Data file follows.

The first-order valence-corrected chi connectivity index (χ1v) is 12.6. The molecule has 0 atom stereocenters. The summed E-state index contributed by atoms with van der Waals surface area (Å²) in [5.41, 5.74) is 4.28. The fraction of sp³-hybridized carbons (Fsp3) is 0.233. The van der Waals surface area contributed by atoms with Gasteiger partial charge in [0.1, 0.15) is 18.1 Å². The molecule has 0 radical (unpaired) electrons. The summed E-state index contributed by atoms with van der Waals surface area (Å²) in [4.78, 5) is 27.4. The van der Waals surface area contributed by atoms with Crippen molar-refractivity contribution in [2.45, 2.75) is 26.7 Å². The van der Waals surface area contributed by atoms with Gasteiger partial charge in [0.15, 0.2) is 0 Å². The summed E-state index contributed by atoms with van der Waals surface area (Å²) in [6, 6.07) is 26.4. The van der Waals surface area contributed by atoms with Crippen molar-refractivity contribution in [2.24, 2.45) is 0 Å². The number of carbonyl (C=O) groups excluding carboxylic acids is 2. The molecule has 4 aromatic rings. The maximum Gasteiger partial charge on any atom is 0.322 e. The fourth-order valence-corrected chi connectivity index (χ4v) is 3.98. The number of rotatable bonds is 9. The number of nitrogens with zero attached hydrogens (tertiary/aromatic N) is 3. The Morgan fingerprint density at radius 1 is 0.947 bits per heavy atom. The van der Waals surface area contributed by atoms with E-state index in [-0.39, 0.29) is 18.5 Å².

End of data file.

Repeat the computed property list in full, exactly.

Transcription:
The first-order valence-corrected chi connectivity index (χ1v) is 12.6. The molecule has 0 atom stereocenters. The summed E-state index contributed by atoms with van der Waals surface area (Å²) in [5.41, 5.74) is 4.28. The fraction of sp³-hybridized carbons (Fsp3) is 0.233. The van der Waals surface area contributed by atoms with Gasteiger partial charge in [0.1, 0.15) is 18.1 Å². The molecule has 0 radical (unpaired) electrons. The summed E-state index contributed by atoms with van der Waals surface area (Å²) in [4.78, 5) is 27.4. The van der Waals surface area contributed by atoms with Crippen molar-refractivity contribution in [2.45, 2.75) is 26.7 Å². The van der Waals surface area contributed by atoms with Gasteiger partial charge in [0.15, 0.2) is 0 Å². The summed E-state index contributed by atoms with van der Waals surface area (Å²) in [6, 6.07) is 26.4. The van der Waals surface area contributed by atoms with Crippen molar-refractivity contribution in [2.24, 2.45) is 0 Å². The number of carbonyl (C=O) groups excluding carboxylic acids is 2. The molecule has 4 aromatic rings. The maximum Gasteiger partial charge on any atom is 0.322 e. The fourth-order valence-corrected chi connectivity index (χ4v) is 3.98. The number of rotatable bonds is 9. The number of nitrogens with zero attached hydrogens (tertiary/aromatic N) is 3. The Morgan fingerprint density at radius 1 is 0.947 bits per heavy atom. The van der Waals surface area contributed by atoms with E-state index in [-0.39, 0.29) is 18.5 Å².